Grace Wiley was married for 65 years to Eddie McCormick, a Navy seal whose valiant service in World War II speaks of a dark world he once inhabited. Grace bore up to Eddie’s demons, keeping them invisible to the outside world with nary a complaint, reflecting what it means to live up to the name “Grace.”
Grace Wiley and Eddie gave birth to two wonderful children: Barbara and Michael. I became friends with them both, and I bless the day we became related. Each of them manages his or her respective worlds under tenuous circumstances, and their daily sacrifices reflect on the quality of Grace’s motherly essence.
Barbara’s pride and joy offspring is named Dylan, who was conceived with her late husband David. Michael, who regularly sends up dog apples to his dearest companions, enjoys a continuously bountiful marriage with wife Kim, which produced Cameron, Corey, Kyle and Kara.
Here’s what Barbara and Michael wrote about their mother: “She loved everyone and never said anything bad about anyone. The word ‘hate’ was not in her vocabulary,” and they go on to relate how Grace was not shy about remonstrating her children if anything resembling “defugalties” fell from their mouths.
Barbara and Michael recall how Grace helped others any way she could, especially migrant workers. “She was a very tough individual and never complained about pain or circumstances. I think a lot of that came from growing up on the farm picking cotton and eating collard-green sandwiches.”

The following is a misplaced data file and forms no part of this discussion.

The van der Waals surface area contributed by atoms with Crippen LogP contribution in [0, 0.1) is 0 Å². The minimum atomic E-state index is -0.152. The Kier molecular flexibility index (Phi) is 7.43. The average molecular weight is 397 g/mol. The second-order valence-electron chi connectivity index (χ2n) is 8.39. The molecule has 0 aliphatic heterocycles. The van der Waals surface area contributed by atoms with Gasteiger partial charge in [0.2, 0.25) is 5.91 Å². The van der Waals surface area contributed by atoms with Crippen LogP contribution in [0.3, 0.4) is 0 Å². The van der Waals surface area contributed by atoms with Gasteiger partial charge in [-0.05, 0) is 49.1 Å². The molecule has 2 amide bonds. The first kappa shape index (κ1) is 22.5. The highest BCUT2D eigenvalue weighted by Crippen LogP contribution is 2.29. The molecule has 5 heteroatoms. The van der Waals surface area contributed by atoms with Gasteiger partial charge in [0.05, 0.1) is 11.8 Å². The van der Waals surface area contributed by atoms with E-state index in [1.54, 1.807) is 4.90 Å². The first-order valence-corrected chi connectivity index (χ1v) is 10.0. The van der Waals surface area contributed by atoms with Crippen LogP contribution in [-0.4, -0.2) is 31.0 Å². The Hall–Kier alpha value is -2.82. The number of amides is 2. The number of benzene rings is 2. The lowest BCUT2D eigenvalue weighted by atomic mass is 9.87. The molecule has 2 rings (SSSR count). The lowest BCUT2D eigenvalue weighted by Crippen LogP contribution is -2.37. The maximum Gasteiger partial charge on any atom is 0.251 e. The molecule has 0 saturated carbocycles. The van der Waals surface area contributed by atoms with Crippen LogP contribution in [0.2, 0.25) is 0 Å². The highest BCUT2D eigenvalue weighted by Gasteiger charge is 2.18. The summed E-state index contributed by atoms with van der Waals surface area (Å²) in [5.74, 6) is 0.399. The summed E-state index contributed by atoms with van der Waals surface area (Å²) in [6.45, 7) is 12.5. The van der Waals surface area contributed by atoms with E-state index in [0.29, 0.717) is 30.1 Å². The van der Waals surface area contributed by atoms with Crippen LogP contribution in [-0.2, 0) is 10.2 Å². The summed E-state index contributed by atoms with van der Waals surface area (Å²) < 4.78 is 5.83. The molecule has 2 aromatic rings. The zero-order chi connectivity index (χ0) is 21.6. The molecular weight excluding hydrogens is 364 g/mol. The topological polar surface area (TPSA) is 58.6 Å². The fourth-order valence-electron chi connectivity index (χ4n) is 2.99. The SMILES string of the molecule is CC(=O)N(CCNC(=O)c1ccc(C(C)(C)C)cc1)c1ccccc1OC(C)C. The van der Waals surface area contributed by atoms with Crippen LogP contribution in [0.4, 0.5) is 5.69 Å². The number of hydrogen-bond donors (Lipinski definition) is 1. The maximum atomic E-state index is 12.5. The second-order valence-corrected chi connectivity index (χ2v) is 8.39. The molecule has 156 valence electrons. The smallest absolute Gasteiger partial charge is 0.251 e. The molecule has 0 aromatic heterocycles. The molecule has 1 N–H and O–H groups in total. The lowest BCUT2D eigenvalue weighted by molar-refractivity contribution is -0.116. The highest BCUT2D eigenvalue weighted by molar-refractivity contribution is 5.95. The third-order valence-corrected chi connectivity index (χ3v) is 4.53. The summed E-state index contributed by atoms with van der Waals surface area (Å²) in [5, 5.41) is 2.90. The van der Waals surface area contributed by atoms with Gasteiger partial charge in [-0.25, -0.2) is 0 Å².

I, Mason Loika, am honored to have matriculated on my mother’s side through such fine family stock, and whenever I should feel frightened or alone, I have the advantage of recalling vivid memories of fine personages who set a high standard. Grace Wiley McCormick was one of those amazing good hearts, and I am glad to hear that she passed peacefully while in God’s waiting room.
Grace Wiley’s memorial service takes place tomorrow morning at Cradock Presbyterian Church, where her family worships on a regular basis. They ask nothing for themselves; rather, that all contributions go to the church.
Alongside her mother, Grace Wiley now joins her other siblings: Richard, Gladys, my mother Thelma and Bill. In doing so, I become established as a next-generation elder to humbly salute the Johnston quintet along with their respective offspring.
On the 10th day of January, 2017, the Johnston family stands tall and proud amidst a glorious treasure chest of memories as we pause at 11 am Eastern Time to salute one more family hero who has passed over: Grace Wiley McCormick.
As Alice and I prepare to celebrate Christmas Eve with my cousin Margaret Johnston, here’s a Christmas tale of good fortune and considerable divine providence to share:
On Monday morning, Dec. 12, after having my bladder and prostate removed, I met with surgeon urologist, Dr. Daniel Janoff. When Janoff walked into my patient room, he looked directly at me, beamed and uttered two words summarizing my pathology report: “Completely cured!”
Omigod! Am I hearing correctly? Then, like a proper surgeon, he muttered, “Well, unless something microscopic gets through.”
That’s as good as it gets, and the insurance I bought into by undergoing major surgery seems to be worth this post-procedure pain and rigmarole.
Cancer Affects Everyone Differently
The elation I allow myself to feel adds to the joy of this 2016 holiday season and causes me to count my blessings. How many cancer sufferers endure the diagnosis of a malignant body part without years of heartache, excruciating pain and mind-numbing self-doubt? For many of them, they’re always looking over their shoulder dreading the day when it’s confirmed that cancer has made its way into other vital organs.
On the other hand, what are the ramifications to a cancer patient when he or she loses a reproductive organ?